By Jaspreet Kalra and Siddhi Nayak

MUMBAI, Oct 12 (Reuters) – India’s largest banks have begun to audit their own and borrowers’ carbon footprint as they try to mitigate financial risks amid growing pressure from regulators and investors to better align their ESG reporting with global norms, a dozen sources told Reuters.

The South Asian nation is the world’s third-highest greenhouse gas polluter and has set a goal of reaching net zero emissions by 2070.

India’s financial sector lags other major economies in its reporting on Scope 3 emissions, or lending-related emissions – the biggest contributor to the financial sector’s carbon footprint.

About 25%-35% of Indian bank loans are directly exposed to carbon-intensive sectors, including coal mining and diesel intensive transportation, according to rating agency Moody’s.

A lack of climate-risk disclosures could dent a bank’s appeal for global investors and a delayed transition to greener business models may raise borrowing costs for companies, analysts said.

“There is a significant demand from international investors and asset managers for more disclosures surrounding sustainability and around the path towards low-carbon economies,” Alka Anbarasu, associate managing director at Moody’s Investors Service, said.

“Definitely, there is pressure from investors and financiers and that may translate into higher funding costs for banks.”


The Reserve Bank of India (RBI) and the lenders’ association have been nudging local banks to recognise climate-related financial risks on their books.

Indian banks including Union Bank of India, IndusInd Bank, Indian Bank and Bank of India have decided to measure their financed emissions while ICICI Bank, Axis Bank and Federal Bank, have already mapped such exposures, sources at these banks said.

The country’s largest lender, State Bank of India, invited proposals from consultants in August to measure its loan book’s carbon footprint.

None of the sources wished to be identified because they were not authorised to speak to the media.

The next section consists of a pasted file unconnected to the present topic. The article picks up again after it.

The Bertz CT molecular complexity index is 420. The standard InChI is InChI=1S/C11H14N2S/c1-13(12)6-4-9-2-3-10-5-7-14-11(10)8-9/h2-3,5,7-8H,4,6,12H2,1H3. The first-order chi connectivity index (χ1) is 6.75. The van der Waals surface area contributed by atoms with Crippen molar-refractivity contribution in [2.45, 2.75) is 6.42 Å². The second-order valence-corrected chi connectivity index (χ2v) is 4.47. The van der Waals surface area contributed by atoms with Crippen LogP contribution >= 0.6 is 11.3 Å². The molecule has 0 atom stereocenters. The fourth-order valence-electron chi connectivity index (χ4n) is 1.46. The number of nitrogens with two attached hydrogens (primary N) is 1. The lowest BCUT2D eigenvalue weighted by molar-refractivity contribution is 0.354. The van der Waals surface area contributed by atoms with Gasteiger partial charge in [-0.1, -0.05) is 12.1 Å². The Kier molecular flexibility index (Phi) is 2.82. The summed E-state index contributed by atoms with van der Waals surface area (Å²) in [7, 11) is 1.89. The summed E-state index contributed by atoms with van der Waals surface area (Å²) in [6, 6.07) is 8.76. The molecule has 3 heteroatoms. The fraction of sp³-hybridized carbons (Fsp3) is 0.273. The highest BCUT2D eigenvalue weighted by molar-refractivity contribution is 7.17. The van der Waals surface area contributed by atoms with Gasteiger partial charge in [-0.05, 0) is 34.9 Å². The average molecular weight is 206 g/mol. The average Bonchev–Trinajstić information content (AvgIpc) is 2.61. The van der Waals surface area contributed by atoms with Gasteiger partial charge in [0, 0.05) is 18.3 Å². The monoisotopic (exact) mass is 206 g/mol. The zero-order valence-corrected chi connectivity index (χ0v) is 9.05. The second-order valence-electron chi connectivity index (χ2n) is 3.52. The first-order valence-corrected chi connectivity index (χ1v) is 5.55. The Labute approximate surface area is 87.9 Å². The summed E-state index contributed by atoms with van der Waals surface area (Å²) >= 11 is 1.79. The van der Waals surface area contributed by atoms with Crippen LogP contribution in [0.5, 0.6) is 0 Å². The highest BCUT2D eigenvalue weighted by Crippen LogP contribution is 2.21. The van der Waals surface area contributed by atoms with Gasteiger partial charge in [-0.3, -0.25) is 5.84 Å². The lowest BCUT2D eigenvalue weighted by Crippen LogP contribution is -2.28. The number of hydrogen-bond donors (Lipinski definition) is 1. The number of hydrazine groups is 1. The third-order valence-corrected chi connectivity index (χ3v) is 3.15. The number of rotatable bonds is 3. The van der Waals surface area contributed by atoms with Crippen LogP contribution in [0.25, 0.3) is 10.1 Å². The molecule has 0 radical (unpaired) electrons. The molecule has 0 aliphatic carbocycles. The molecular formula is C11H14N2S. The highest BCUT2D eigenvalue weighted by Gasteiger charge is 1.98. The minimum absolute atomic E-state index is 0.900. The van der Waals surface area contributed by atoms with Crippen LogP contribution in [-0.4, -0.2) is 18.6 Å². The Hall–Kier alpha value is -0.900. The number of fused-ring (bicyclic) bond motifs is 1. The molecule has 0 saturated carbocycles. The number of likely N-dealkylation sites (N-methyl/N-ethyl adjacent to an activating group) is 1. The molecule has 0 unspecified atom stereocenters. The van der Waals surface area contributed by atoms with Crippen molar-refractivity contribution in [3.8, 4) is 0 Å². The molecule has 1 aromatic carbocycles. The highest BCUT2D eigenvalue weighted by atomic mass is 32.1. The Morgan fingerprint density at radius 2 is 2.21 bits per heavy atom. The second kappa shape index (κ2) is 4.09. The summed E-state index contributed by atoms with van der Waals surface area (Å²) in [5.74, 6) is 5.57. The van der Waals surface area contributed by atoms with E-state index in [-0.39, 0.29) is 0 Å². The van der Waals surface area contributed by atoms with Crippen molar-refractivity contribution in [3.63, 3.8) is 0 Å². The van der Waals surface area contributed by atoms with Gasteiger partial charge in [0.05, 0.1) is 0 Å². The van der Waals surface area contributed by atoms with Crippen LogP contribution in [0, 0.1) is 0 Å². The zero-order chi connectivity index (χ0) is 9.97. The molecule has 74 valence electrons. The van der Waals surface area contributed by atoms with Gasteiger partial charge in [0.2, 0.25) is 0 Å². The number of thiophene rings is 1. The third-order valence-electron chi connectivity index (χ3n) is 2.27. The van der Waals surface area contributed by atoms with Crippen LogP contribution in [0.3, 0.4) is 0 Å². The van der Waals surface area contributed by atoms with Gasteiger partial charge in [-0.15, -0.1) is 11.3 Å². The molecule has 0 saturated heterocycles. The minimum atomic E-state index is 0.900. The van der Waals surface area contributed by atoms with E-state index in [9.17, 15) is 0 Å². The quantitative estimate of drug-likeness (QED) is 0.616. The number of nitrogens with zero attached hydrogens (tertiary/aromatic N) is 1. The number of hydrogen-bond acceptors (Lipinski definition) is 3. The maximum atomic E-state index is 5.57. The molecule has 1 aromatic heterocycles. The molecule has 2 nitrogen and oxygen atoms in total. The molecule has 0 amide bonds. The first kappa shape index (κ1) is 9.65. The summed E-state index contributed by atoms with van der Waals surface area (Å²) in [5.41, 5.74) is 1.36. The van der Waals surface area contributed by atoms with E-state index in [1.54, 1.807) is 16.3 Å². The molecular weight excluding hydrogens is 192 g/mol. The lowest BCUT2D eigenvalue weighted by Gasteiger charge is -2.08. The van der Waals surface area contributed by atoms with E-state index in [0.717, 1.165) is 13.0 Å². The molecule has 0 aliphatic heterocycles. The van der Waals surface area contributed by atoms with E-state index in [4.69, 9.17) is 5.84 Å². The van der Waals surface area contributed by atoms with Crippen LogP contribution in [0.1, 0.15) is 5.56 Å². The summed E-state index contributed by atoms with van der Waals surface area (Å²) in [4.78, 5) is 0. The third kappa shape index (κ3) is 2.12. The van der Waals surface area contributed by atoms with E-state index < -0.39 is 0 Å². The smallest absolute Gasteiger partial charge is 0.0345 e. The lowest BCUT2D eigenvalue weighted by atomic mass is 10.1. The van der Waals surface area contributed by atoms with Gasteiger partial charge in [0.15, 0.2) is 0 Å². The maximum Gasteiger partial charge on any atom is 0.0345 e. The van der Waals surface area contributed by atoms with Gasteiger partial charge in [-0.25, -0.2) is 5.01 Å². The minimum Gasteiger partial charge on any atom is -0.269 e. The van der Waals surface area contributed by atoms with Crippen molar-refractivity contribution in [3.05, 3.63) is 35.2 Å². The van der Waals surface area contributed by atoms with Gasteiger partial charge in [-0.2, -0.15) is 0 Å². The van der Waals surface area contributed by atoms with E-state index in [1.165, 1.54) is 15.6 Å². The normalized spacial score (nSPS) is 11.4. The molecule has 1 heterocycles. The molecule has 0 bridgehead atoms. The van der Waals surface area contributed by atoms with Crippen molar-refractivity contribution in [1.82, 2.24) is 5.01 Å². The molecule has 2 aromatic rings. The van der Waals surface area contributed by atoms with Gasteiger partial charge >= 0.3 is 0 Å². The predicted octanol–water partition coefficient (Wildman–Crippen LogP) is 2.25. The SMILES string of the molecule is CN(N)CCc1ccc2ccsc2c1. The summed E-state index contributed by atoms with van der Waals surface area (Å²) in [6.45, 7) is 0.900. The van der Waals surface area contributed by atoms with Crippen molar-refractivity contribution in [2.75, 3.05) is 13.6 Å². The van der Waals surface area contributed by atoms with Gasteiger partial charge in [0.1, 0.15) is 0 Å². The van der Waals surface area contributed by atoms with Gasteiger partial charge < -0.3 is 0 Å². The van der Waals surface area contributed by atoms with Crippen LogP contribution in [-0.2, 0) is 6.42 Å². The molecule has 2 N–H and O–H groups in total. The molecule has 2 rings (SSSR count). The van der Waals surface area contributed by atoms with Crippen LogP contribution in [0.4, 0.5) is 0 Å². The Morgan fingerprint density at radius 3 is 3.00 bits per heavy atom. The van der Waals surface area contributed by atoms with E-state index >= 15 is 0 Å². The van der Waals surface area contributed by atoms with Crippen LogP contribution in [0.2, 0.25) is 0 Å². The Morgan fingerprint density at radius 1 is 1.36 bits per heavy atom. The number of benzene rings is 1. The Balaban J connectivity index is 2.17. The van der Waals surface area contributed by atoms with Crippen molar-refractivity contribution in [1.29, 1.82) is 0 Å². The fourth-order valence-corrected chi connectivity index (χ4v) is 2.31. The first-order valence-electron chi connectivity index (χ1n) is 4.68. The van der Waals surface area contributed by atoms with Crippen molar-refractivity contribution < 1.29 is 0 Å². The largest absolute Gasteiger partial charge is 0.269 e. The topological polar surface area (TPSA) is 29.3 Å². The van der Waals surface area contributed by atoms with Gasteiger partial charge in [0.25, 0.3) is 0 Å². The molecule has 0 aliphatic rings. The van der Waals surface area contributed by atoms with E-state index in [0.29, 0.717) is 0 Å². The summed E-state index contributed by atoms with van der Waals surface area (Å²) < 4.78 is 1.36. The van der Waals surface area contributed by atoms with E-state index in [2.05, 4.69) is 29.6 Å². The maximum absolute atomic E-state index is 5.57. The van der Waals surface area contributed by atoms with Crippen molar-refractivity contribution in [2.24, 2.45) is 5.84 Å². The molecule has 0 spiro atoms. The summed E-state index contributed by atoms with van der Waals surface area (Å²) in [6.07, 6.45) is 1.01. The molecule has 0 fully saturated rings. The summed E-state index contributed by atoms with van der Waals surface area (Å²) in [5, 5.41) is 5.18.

Indian banks’ loans to carbon-heavy sectors like petroleum, coal and nuclear fuels stood at 1.20 trillion rupees ($14.42 billion) in late August whereas lending to infrastructure-related sectors was at 12.40 trillion rupees.

Once the audit is completed, banks may look to increase the share of lending to sectors like renewable energy and electric vehicles, said an official at a large public sector bank.

The RBI is yet to issue formal guidelines on green financing, but said in May it will set a disclosure framework.

The RBI and the Indian Banks’ Association did not respond to a Reuters’ email for comment.


For private banks, the push has also come via global investors demanding increased climate-risk disclosures from banks, five of the bankers said.

“We expect banks to assess and report on their Scope 3 emissions and to set a Paris aligned net zero target,” said Olivia Lankester, director of responsible investing & sustainability at Federated Hermes, a U.S.-based investment management firm with exposure to Indian assets.

Moody’s Anbarasu said investors’ demand meant “greater amount of funding will be available for greener projects or for banks that are pursuing the path towards sustainability.” ($1 = 83.2220 Indian rupees)

(Reporting by Jaspreet Kalra and Siddhi Nayak, editing by Swati Bhat and Shri Navaratnam)

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